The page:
Sharing Federal Spectrum by Contract
News reports led me to believe the administration had unveiled a national spectrum plan on October 25. Alas, the White House statement is simply a plan to make a plan, not an actual strategy. But the outlines suggest we’ll see progress over the current approach to sharing spectrum.
There will be a new spectrum strategy because there has to be one if our network-based economy is going to continue growing. Not only does the US need to deploy 5G at a speedier pace than the rest of the world, we need to keep feeding the public’s appetite for mobile apps.
The hard thing about developing strategies that serve the needs of today’s markets and technologies is finding an approach that won’t put itself out of business in short order. We’re focused on 5G right now, but much of the nation will be on 4G for quite a while; and some day, we’ll have 6G. We’re also not 100% sure how 5G is going to work. And we’re not even 50% sure about what apps will dominate 5G networks.
Revising the Current Plan is Crucial
Officially, the current spectrum strategy was developed by the Obama administration through such vehicles as the 2012 PCAST report on spectrum sharing. This report, effectively dictated by Google and Microsoft, emphasizes database-driven spectrum sharing systems along the lines of the (failed) TV White Spaces system.
The PCAST report was a disappointment because it failed to consider the only approach to increasing the utility and efficiency of spectrum-based systems that has ever worked, “upgrade and repack.” Google and Microsoft are both great companies with long histories of innovation, but creating novel ways to use spectrum isn’t really in their skill set.
The PCAST approach is essentially unworkable because it concentrates too much power in the keepers of the spectrum database (firms such as Google and Microsoft), too much coordination, and no capability to direct real-time behavior. It’s a classic Rube Goldberg contraption.
The Future of Spectrum Systems
Rather than building databases of possible networks location-by-location with complex, hierarchical permission systems controlled by government, engineers would rather build systems that naturally interact well with each other according to specific, objective, technical terms. The issues that need to be resolved are mainly about real-time coordination, and there are several ways to address them.
One approach for solving this problem was used in the Internet’s first radio-based system, the spread spectrum packet radio network deployed 42 years ago. Another system – Code-Division Multiple Access (CDMA) – applies sharing logic to process of converting bits into radio signals. LTE devices all have some form of CDMA.
Other methods include Space-Division Multiple Access (SDMA), Multi-User MIMO, and beam-forming. In years to come, we’re likely to see practical systems that use some form of angular momentum and even the phenomenon Einstein dubbed “spooky action at a distance“, quantum entanglement.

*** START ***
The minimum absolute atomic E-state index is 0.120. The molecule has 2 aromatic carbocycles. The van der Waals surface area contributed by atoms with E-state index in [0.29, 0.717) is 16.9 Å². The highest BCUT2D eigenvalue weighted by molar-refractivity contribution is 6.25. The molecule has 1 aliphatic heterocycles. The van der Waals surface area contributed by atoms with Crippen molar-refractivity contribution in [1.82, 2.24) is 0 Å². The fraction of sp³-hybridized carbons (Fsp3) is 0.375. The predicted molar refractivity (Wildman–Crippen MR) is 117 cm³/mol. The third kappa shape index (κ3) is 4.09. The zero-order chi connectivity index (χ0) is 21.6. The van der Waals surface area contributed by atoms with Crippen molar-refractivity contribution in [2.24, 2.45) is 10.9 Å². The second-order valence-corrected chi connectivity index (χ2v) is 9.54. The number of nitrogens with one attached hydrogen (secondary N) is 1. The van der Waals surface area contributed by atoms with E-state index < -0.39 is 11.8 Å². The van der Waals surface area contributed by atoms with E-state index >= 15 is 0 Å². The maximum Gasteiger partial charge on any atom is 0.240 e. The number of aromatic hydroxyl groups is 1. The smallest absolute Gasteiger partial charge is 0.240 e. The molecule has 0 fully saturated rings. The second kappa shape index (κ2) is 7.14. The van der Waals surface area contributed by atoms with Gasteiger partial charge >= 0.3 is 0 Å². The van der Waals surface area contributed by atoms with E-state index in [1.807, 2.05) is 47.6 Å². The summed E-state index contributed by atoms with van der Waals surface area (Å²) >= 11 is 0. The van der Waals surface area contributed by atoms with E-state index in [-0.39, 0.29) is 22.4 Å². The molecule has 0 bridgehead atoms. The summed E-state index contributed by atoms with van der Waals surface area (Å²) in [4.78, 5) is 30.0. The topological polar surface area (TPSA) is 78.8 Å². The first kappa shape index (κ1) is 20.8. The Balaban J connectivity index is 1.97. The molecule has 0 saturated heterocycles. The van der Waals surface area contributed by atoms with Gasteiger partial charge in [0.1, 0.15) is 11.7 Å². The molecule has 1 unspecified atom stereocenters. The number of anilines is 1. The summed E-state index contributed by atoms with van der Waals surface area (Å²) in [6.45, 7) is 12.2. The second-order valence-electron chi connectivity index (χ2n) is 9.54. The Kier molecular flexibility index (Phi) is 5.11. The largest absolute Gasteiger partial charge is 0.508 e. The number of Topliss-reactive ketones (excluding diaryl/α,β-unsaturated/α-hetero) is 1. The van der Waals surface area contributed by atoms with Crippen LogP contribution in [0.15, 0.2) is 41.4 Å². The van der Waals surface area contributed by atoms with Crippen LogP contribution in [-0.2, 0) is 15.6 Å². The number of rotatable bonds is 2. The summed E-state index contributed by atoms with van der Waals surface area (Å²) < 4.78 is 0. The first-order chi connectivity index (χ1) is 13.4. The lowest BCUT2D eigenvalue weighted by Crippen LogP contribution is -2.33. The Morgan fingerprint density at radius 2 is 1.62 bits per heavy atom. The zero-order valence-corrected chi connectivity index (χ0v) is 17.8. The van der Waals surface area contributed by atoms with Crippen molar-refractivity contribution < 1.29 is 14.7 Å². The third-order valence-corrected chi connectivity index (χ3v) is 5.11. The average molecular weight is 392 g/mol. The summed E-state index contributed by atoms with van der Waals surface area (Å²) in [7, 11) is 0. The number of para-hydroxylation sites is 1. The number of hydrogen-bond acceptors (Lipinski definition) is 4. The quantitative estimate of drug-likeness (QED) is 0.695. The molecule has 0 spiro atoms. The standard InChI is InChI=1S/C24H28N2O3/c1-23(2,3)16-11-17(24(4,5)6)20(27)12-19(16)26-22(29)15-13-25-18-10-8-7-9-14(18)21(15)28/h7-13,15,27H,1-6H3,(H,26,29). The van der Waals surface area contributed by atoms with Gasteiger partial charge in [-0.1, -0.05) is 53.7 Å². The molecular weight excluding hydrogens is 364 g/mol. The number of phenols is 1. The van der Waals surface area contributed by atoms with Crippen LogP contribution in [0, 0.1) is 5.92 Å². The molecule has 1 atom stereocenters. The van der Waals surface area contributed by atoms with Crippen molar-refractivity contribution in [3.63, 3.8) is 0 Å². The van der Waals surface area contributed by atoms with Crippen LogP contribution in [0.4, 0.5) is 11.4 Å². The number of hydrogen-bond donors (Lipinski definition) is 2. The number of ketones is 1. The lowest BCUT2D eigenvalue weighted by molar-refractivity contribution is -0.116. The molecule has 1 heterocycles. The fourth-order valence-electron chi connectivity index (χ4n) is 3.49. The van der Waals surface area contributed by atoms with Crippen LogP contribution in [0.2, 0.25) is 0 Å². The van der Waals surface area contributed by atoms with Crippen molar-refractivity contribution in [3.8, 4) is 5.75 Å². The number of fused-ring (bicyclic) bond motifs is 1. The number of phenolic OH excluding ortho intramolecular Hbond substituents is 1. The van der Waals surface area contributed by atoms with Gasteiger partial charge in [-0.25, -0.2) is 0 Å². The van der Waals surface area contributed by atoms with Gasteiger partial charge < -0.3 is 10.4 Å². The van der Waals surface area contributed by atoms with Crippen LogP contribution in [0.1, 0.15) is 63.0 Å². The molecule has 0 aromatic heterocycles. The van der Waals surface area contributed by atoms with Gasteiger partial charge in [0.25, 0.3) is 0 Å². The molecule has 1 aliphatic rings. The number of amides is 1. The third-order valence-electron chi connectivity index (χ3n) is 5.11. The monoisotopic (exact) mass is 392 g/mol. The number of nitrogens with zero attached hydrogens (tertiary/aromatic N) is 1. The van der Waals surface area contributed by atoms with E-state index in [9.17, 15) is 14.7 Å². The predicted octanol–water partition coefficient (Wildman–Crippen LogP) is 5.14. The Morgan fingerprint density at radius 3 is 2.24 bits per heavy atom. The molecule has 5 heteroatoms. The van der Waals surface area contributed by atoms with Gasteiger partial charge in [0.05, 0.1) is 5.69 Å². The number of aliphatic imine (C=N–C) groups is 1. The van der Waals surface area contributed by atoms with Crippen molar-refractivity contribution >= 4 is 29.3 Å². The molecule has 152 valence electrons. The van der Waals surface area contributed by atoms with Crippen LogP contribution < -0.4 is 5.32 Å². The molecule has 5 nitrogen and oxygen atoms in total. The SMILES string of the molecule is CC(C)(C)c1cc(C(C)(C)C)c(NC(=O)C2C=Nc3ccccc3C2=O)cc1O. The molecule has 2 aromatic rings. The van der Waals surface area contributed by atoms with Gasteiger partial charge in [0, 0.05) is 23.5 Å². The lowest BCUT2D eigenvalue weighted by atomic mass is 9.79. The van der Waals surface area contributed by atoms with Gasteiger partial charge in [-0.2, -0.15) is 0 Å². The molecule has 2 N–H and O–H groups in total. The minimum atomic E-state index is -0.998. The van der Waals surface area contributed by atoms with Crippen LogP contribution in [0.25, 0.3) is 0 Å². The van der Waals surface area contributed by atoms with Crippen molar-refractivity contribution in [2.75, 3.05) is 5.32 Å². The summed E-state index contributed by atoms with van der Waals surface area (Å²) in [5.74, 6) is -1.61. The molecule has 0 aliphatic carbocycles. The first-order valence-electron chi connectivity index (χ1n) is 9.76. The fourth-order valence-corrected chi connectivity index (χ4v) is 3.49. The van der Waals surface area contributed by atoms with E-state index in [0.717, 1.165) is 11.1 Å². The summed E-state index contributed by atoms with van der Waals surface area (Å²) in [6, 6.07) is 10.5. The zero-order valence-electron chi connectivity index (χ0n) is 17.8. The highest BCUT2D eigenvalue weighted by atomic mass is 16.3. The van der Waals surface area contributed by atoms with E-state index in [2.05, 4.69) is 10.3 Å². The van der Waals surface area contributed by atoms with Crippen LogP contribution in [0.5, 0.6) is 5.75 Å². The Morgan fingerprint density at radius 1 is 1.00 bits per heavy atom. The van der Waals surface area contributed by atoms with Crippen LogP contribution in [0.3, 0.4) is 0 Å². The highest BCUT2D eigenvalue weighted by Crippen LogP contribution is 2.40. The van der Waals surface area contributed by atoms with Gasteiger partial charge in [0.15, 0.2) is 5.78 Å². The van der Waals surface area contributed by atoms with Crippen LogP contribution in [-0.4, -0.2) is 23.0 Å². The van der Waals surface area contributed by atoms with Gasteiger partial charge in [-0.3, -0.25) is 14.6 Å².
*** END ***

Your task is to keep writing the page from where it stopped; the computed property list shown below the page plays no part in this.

The leap from these technical developments to bureaucratically-defined spectrum access controllers goes in the wrong direction; it also doesn’t solve any real problems.
Reducing the Government Footprint
Segregating government systems that use spectrum from private ones only makes sense when the systems serve radically different purposes, and not always then. Some military systems jam spectrum commonly used for navigation or other purposes, for example.
If your application is all about rendering other systems unusable, you’re obviously not into sharing all the time. But you probably are OK with allowing civilian use when you’re not actively fighting the enemy, which is most of the time.
All it takes to enable this is system design that shifts to alternate frequencies when any band becomes unusable for any reason. Using a spectrum access system to warn users that warfare is about to commence is essentially tipping off the enemy, probably not a wise move.
Sharing by Contract
For all uses that simply move data packets around the most sensible forms of sharing are controlled by contracts: MVNO agreements, data roaming agreements, and FirstNet-style service plans that give premium access to safety-of-life applications and generic access to cat videos.
Contract terms that specify particular technologies can be changed as new technologies pass proof-of-concept. Laws and regulations specifying usage parameters serve a similar purpose, but are much harder to adapt to emerging technologies.
Every government agency that operates a spectrum-based system should be able to specify conditions under which it is willing to share with the private sector. Not all such terms are going to be reasonable at any given time, but each agency has a master; at least in theory if not always in practice.
The US needs a spectrum plan that allows us to transition from a hodgepodge of federal, private sector, and unlicensed systems to a coherent mixture of networks based on common technologies. There’s no reason for an agency to operate its own LTE network when there are so many competent operators.
There’s also no reason for an agency to continue using a pre-LTE system that offers no meaningful advantage over LTE. [Note: Substitute 5G for LTE if you’re reading this after 2020.] Hence, most agency spectrum use can probably be contracted out to the private sector.
Applications that can’t be supported by LTE and its progeny probably can be supported by a small number of alternative technologies that have commercial applications. So sharing by contract should be the default mode.
The kind of sharing that requires commercial fallback is a secondary mode, and there are other exceptions in which sharing by contract won’t work. The plan will need to specify conditions for these narrow cases.
Next time I’ll address the questions around broadband mapping and the technologies that aid it, LIDAR and HD Radar.
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